Home Canning: An Overview

Anna Knapp continues the family tradition of canning, which includes pickling eggs from her chickens. Photo by Len Villano.

The History

Historically people have faced the challenge of preserving food for winter, at first relying on salting and drying for meats, cellars for storing root vegetables, and pottery crocks for fruits and vegetables preserved with sugar and vinegar.

But at the turn of the 18th century Frenchman Nicolas Appert discovered the process of boiling in water hand-blown glass jars sealed with cork and wax. And in 1858 John Mason invented a factory-made jar with a screw-top zinc lid and rubber ring for a seal; in 1882 the glass jar with a wire bracket, glass lid and rubber ring was developed and home canning became popular. Early manufacturers Mason, Ball, Atlas, and Kerr have not only left their names on canning jars, but their imprints on food presevation.

At present home canners use a screw-top ring that holds a convex metal flat in place. A thin gasket of rubber affixed to the bottom of the flat creates the seal.

The process requires heating produce-filled jars to boiling in either a hot water bath in a metal canning kettle or trapping steam in a canner with a pressure gage, and letting them cool for a sterile vacuum seal. Generally the water bath method is used for high-acid produce such as tomatoes. Low-acid vegetables such as corn or green beans should be processed in a pressure cooker.

For jams, jellies, and pickles, some home canners place the heated product in hot jars and rely on cooling for a vacuum seal along with the preserving properties of sugar, salt and vinegar.

Early canners used the “open kettle” method, ladling hot tomatoes into heated jars and then securing the lids. A variation of this method was used for jams and jellies: topping the hot preserves with a layer of melted paraffin. Today’s home economists caution the use of either method.

Canning became a necessity for many people during the Depression and World Wars when they were driven by hard times to produce and preserve their own “Victory Garden” food.

A “back-to-earth” movement in the 1970s created a resurgence of interest in canning along with storing produce in chest freezers.

Canning in the 21st Century

Lynn Grasse learned how to can from her mother-in-law Grace, and now she and her husband Don also tend a herd of 20 dairy goats. Don said “It’s a choice for healthy living – to take the unknown out of what we eat.”

Home canning is alive and well today, even on the Door Peninsula. Northern Door sister-in-laws Iva and Lynn Grasse and Dorothy Tesnow, along with Iva’s daughter Anna Knapp, all preserve their own food, an activity no longer the sole province of women, as husbands sometimes help with the process. And occasionally men, including Jan Dickson of Sturgeon Bay, take charge.

While home canning information is available from the University of Wisconsin Extension, from online sources, and booklets provided with canning supplies, every canner consulted for this interview learned from mothers and grandmothers – a folk art that is passed along by oral tradition. Door County native Grace Grasse taught her daughter-in-laws how to can.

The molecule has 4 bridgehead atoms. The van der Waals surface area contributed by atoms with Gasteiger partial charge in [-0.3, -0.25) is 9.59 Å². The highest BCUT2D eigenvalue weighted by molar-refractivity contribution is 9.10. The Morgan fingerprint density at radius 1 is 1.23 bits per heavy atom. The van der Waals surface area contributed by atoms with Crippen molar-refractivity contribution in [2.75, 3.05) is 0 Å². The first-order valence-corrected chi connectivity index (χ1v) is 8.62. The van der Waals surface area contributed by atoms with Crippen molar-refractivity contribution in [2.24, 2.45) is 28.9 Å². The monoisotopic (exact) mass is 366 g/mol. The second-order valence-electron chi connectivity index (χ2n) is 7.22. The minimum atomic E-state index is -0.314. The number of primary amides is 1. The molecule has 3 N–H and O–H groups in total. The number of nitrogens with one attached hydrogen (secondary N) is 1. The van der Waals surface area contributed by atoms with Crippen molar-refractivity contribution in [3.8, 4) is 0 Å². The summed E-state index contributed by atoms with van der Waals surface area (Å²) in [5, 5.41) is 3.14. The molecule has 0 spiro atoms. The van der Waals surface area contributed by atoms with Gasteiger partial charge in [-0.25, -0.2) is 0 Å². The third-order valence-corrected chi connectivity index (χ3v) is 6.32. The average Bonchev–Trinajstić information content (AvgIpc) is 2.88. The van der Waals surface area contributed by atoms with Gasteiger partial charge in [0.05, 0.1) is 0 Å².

In the past home canners turned to food preservation to save money, but today health is a primary factor.

“We like to shop down in the basement,” Tesnow said. “I have a basement full of canned goods.” She and her husband raise vegetables in their garden, including heirloom tomatoes from seeds dating back to her mother’s time. She has been canning for 55 years because “I know what’s in the product,” and “I just like doing it.”

“Opening up the jar of fruit, tomatoes, or jams,” Iva Grasse said, “and knowing this is good quality food with no additives or preservatives,” is one of the reasons she has been canning for 40 years. And while she has help from her family, “I prefer to can by myself,” she said. “I’m in my glory preparing and then looking at all my filled jars sitting on the counter, and knowing I’m prepared for winter.”

Lynn Grasse has been canning for 15 years, in addition to tending a herd of 20 dairy goats. When she retires at the end of this school year, she and her husband will expand their gardens. “It’s a choice for healthy living,” Don Grasse said, “to take the unknown out of what we eat.”

Those who wish to eat locally and support sustainable agriculture often turn to home preservation. Knapp, who has been canning for 15 years, with the help of her husband maintains a Community Supported Agriculture garden plot. She learned canning by helping her mother and now participates in organic farming conferences along with classes at NWTC.

Dickson has been canning for 15 years with the help of his wife and children. While he uses jars from his mother and grandmother’s basements and learned by watching them, “an instructional booklet came along with the pressure cooker I bought,” he said.

“I’m lucky because I’m not afraid of [canning],” Knapp said. “Growing up around canning has made me a lot more confident about the process. It’s definitely not something to be afraid of, but some of the formal written guides made it sound like something to fear.”

Many home canners want their children to make a connection with nature, to realize that food does not originate in a supermarket. All of the home canners interviewed for this article involve their family in maintaining a garden and preserving food, activities that have been passed from one generation to the next.

And for all of them, including this writer, home canning is a labor of love.

“I can because I enjoy it,” Dickson said. The process is a celebration of the garden, preserving not only fruits and vegetables for winter eating, but maintaining a connection with a garden now dormant.